Numerous studies suggest that women often defer to their spouses when it comes to making long-term financial decisions, a choice that can put them at a distinct disadvantage in the event of divorce or death of a spouse. Our posts today and tomorrow will focus on the role financial advisors can play in helping their female clients successfully navigate these life transitions.
Divorce is likely to significantly interrupt a woman’s financial path at whatever age it occurs. While divorce rates for younger couples are steady or declining, research shows that “gray,” or late-life, divorce is rising. According to Pew Research, the number of people age 50 or older getting divorced had doubled in the past 25 years (see chart). For some couples, that could mean unraveling assets and finances that have been shared for decades.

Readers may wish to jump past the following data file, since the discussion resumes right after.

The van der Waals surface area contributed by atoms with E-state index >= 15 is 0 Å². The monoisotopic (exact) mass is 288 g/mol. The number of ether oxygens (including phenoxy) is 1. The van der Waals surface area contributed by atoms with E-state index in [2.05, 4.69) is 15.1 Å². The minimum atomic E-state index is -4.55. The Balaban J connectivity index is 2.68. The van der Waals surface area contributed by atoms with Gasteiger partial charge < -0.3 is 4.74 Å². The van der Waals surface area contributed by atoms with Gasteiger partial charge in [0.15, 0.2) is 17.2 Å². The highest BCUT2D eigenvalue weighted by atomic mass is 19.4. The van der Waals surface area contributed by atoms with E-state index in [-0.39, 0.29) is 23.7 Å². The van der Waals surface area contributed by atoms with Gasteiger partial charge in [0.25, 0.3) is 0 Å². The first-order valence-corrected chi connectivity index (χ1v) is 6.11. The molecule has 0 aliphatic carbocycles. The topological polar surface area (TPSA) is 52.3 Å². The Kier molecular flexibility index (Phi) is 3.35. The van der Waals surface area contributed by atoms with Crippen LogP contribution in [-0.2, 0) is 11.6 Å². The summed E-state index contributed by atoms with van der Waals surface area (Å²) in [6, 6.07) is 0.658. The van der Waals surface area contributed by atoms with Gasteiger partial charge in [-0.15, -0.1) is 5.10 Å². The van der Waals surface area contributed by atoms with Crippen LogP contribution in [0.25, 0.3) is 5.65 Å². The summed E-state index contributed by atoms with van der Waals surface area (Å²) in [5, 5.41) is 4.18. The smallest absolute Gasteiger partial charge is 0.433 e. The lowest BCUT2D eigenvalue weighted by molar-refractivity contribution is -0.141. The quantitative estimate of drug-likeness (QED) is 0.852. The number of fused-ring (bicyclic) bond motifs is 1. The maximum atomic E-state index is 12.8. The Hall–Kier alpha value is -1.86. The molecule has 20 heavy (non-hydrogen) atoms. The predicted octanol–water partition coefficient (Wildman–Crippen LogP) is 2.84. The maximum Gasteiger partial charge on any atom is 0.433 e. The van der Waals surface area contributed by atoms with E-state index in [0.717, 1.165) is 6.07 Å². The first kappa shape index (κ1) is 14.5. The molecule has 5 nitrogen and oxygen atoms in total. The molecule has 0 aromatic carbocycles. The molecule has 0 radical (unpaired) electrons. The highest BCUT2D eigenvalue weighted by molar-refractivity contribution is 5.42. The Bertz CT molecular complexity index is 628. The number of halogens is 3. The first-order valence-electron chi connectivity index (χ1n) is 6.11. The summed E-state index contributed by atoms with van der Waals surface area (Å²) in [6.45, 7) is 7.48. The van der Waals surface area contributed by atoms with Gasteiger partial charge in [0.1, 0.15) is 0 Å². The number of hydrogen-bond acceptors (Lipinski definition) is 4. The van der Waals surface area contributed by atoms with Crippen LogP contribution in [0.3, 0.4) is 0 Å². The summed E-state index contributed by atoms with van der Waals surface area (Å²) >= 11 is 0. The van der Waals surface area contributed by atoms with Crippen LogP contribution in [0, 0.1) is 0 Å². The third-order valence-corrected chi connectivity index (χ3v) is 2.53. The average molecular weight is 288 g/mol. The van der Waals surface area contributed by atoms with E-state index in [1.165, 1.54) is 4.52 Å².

As an advisor guiding women through financial change after a divorce, what should your conversations include? If your client has previously ceded control of major financial decisions to her spouse, she’ll need a lot of information, including help understanding the division of marital assets, income considerations, and estate planning.
Download “Achieving Financial Fitness: A Checklist for Your Female Clients,” and you’ll be ready to help your women clients prepare for the financial road ahead.
Division of Marital Assets
This topic can become highly complicated when guiding women through financial change after a divorce. Assets acquired during marriage are split according to state law. In the nine states that have community property laws, assets acquired during marriage are considered owned 50 percent by each spouse, with certain exceptions. Similarly, debts acquired during the marriage are generally attributable to both spouses. In noncommunity property states, debts usually stay with the spouse who incurred the debt, unless the other spouse cosigned or otherwise guaranteed it.